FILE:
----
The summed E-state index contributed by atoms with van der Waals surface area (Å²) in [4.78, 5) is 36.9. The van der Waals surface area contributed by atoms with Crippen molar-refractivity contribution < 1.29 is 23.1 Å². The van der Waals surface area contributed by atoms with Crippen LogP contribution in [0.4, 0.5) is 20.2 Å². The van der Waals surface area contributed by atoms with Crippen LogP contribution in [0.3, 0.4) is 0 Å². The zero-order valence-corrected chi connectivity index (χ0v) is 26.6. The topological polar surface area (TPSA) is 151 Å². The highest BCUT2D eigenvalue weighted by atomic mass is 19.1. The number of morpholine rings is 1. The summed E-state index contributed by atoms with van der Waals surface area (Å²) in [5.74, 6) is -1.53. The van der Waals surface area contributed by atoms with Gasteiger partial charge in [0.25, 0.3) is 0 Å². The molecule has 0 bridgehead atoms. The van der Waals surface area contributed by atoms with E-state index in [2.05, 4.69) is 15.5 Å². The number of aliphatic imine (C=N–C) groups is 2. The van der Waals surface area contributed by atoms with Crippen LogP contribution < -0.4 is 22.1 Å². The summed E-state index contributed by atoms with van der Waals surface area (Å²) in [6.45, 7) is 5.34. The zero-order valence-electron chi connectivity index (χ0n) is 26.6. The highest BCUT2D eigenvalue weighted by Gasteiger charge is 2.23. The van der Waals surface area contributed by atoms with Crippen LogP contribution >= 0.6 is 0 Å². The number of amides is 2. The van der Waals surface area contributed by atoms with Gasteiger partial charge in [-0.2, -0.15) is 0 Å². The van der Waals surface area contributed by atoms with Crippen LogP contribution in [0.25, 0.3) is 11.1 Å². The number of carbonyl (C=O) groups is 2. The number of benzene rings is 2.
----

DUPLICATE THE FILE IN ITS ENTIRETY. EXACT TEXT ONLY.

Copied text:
The summed E-state index contributed by atoms with van der Waals surface area (Å²) in [4.78, 5) is 36.9. The van der Waals surface area contributed by atoms with Crippen molar-refractivity contribution < 1.29 is 23.1 Å². The van der Waals surface area contributed by atoms with Crippen LogP contribution in [0.4, 0.5) is 20.2 Å². The van der Waals surface area contributed by atoms with Crippen LogP contribution in [0.3, 0.4) is 0 Å². The zero-order valence-corrected chi connectivity index (χ0v) is 26.6. The topological polar surface area (TPSA) is 151 Å². The highest BCUT2D eigenvalue weighted by atomic mass is 19.1. The number of morpholine rings is 1. The summed E-state index contributed by atoms with van der Waals surface area (Å²) in [5.74, 6) is -1.53. The van der Waals surface area contributed by atoms with Gasteiger partial charge in [0.25, 0.3) is 0 Å². The molecule has 0 bridgehead atoms. The van der Waals surface area contributed by atoms with E-state index in [2.05, 4.69) is 15.5 Å². The number of aliphatic imine (C=N–C) groups is 2. The van der Waals surface area contributed by atoms with Crippen LogP contribution < -0.4 is 22.1 Å². The summed E-state index contributed by atoms with van der Waals surface area (Å²) in [6.45, 7) is 5.34. The zero-order valence-electron chi connectivity index (χ0n) is 26.6. The highest BCUT2D eigenvalue weighted by Gasteiger charge is 2.23. The van der Waals surface area contributed by atoms with Crippen LogP contribution >= 0.6 is 0 Å². The number of amides is 2. The van der Waals surface area contributed by atoms with Gasteiger partial charge in [-0.2, -0.15) is 0 Å². The van der Waals surface area contributed by atoms with Crippen LogP contribution in [0.25, 0.3) is 11.1 Å². The number of carbonyl (C=O) groups is 2. The number of benzene rings is 2.